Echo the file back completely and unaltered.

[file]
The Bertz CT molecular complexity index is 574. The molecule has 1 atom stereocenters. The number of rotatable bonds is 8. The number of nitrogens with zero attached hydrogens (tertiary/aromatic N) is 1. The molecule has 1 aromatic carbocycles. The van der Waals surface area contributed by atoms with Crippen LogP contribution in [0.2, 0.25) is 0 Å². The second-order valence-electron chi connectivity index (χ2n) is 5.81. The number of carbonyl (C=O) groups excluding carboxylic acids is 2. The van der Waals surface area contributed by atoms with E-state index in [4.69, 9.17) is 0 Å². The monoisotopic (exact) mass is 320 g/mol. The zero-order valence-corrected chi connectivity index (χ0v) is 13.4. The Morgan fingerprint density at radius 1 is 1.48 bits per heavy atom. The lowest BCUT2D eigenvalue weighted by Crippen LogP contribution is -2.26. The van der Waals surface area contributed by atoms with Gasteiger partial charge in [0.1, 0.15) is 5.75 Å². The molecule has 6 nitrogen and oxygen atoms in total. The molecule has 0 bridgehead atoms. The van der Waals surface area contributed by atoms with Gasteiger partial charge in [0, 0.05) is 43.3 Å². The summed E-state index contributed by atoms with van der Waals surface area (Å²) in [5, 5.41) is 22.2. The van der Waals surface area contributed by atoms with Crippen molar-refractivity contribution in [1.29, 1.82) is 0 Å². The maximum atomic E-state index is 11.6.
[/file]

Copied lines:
The Bertz CT molecular complexity index is 574. The molecule has 1 atom stereocenters. The number of rotatable bonds is 8. The number of nitrogens with zero attached hydrogens (tertiary/aromatic N) is 1. The molecule has 1 aromatic carbocycles. The van der Waals surface area contributed by atoms with Crippen LogP contribution in [0.2, 0.25) is 0 Å². The second-order valence-electron chi connectivity index (χ2n) is 5.81. The number of carbonyl (C=O) groups excluding carboxylic acids is 2. The van der Waals surface area contributed by atoms with E-state index in [4.69, 9.17) is 0 Å². The monoisotopic (exact) mass is 320 g/mol. The zero-order valence-corrected chi connectivity index (χ0v) is 13.4. The Morgan fingerprint density at radius 1 is 1.48 bits per heavy atom. The lowest BCUT2D eigenvalue weighted by Crippen LogP contribution is -2.26. The van der Waals surface area contributed by atoms with Gasteiger partial charge in [0.1, 0.15) is 5.75 Å². The molecule has 6 nitrogen and oxygen atoms in total. The molecule has 0 bridgehead atoms. The van der Waals surface area contributed by atoms with Gasteiger partial charge in [0, 0.05) is 43.3 Å². The summed E-state index contributed by atoms with van der Waals surface area (Å²) in [5, 5.41) is 22.2. The van der Waals surface area contributed by atoms with Crippen molar-refractivity contribution in [1.29, 1.82) is 0 Å². The maximum atomic E-state index is 11.6.